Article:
Oh, You’re Such a Character!

Eccentric woman with cake and teaIf you’re reading a novel and people say to a teenage girl, “We’re going to take you and gradually do things that will cause you to die”—and she calmly agrees and actually cooperates, does that sound the way you would expect her to act? And if it’s a large group of teenagers and they all behave in that same passive way, do those characters sound like real people?

Last Saturday I attended a writing group, which I haven’t done in a good while, but there I was. Over the years I’ve found that in writing groups, people will give various kinds of reactions and advice, and among the types of feedback offered, one might find:

  • very specific reactions to things in the writing (“Why does Uncle Henry buy a dog after he said he doesn’t like animals?”)
  • general reactions to that particular piece of writing (“For the first half of the story she seems afraid of everything, but then she gets brave, except you don’t explain why she’s brave now.”)
  • broad advice about writing in general (“Don’t ever start a book with a description of the place.”)

However, I don’t mean to imply that people in writing groups always know what they’re talking about. You do hear a lot of nonsense, often firmly declared as a piece of absolute knowledge, like a rule Moses brought down from the mountain and forgot to mention.

This past Saturday I heard one person giving advice to another on developing characters. The thing he said that most struck me (not favorably) was that characters must be ideal. I think he did use the word “ideal”, saying that readers don’t want to read about characters with negative traits.

That advice sounded extremely oversimplified to me. I agree that I like a positive character more than a negative one, and if a character is disagreeable enough, I don’t even want to keep reading. Nevertheless, to suggest that characters must be “ideal” with almost no flaws—well, aren’t you sitting there disagreeing with that yourself? Real human beings are not ideal. We have flaws, and when you write about characters with no faults, you’re well into comic book territory.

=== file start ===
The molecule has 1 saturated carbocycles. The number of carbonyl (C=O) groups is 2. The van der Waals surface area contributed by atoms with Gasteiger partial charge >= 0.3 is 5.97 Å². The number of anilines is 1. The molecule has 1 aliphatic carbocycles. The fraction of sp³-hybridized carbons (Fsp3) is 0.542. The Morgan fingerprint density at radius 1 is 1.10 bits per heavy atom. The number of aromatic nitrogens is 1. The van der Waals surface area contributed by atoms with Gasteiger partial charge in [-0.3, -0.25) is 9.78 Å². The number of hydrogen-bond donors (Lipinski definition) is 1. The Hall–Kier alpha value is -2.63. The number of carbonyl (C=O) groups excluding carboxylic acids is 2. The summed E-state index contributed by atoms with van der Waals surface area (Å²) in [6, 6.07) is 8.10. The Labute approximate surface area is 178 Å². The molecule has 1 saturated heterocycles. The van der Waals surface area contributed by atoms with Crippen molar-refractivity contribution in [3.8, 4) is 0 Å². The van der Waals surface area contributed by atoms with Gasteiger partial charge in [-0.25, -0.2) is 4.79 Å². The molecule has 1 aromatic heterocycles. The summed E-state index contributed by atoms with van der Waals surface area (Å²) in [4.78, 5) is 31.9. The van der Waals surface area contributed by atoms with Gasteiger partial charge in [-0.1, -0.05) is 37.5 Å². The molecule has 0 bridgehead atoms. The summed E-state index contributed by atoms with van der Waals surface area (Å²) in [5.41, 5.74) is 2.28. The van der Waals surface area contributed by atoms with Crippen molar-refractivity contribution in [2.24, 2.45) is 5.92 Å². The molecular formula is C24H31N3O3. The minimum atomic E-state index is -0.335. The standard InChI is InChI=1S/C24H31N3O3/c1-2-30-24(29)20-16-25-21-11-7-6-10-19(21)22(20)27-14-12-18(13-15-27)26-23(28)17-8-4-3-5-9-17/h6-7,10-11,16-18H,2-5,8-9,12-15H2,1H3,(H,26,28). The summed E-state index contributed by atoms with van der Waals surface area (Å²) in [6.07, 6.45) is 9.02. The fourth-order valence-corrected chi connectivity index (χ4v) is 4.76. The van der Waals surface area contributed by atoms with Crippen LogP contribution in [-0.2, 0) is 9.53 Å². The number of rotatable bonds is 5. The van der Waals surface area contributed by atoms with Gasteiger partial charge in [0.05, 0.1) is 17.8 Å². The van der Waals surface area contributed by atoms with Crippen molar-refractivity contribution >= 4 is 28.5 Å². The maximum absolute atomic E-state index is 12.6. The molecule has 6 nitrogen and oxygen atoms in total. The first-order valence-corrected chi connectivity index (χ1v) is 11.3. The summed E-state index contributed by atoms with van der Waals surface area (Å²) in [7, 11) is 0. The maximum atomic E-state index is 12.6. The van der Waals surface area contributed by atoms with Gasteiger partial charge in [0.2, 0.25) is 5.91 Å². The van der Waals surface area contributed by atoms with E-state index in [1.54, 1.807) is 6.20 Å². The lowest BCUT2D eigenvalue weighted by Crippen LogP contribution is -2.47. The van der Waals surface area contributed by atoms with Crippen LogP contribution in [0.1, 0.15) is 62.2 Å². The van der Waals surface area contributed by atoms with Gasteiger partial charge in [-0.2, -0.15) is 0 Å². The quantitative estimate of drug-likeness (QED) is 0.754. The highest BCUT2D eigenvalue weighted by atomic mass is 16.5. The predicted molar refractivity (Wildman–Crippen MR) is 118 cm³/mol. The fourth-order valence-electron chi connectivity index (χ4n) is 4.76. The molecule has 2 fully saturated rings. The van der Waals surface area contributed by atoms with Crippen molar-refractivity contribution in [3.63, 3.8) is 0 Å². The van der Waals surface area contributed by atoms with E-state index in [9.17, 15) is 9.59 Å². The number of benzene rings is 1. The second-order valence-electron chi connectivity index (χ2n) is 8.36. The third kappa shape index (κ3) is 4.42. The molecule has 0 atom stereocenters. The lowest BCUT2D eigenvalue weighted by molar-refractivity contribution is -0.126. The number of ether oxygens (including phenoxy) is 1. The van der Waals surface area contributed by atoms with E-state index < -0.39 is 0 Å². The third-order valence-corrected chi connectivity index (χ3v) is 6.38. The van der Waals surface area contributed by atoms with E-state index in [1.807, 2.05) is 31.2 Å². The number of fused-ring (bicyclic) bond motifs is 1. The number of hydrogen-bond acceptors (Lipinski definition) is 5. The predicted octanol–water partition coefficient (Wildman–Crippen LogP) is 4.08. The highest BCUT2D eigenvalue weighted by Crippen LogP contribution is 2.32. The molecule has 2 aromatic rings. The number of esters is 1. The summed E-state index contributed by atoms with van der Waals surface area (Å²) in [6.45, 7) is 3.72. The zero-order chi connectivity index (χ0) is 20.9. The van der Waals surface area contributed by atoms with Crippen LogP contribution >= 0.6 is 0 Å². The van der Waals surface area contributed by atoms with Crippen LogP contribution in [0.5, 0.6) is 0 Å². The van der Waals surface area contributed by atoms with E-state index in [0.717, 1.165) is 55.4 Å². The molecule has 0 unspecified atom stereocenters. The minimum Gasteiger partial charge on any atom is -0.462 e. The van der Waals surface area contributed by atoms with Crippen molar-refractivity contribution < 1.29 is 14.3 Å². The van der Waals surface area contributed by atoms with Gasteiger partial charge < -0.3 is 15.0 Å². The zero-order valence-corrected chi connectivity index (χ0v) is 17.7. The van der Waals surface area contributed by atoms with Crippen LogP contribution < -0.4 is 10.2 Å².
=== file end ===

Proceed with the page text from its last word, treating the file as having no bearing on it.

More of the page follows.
If that’s the kind of thing you want to write, OK. But don’t sit in a writing group with me, because I want to write about actual humans and make them as real as my skills will allow. Using myself as an example, holy moly, look at all those flaws! And look how human I am. When I’m working to develop a character, especially the major characters who will take up most of the action, I deliberately try to put something negative in there.

It’s tricky of course, as to what that negativity can be. My protagonist can’t kick a dog off a porch or snarl at someone on crutches to quit blocking the aisle. One way I try to handle that trick (and I know other writers do this as well) is that rather than go for offensive personality traits, like racism, rudeness, and so on, I use weakness. Weakness makes the characters seem more human, and it might even evoke some sympathy from the reader.

For me, probably the single most important thing I do as a writer is try to write about real people. It’s hard. It’s hard as hell, because after all, every word they say, every thought they have, every move they make, comes out of my head, as if I am all those people. This takes tremendous thought and work. To do it, I spend a lot of time thinking about who my characters are and how they would really act in each situation. With the novel I’m currently writing, I’ve found that entire chapters have gone off in a different direction by considering what the characters would do, but it’s important that people behave as they really would.

On the topic of writing about real human beings, a friend this week asked me if I had read the book Never Let Me Go by the British writer Kazuo Ishiguro. Let me go on record as saying just how utterly I hated that book. It was also nominated for a Booker prize and made into a movie, so apparently I’m not in the majority opinion here. The main thing I hated was that the characters were incredibly unrealistic. If you accept the super-weird premise of the book, that all these young people are going to be slowly killed and they don’t object to it, then within that context, OK, the people are slightly realish.

Which ain’t good enough for me. So here’s my advice at the next writers’ group meeting: if you write a bizarre dystopian novel, make your characters real in spite of the strange situation you’ve put them in. That’s a rule.

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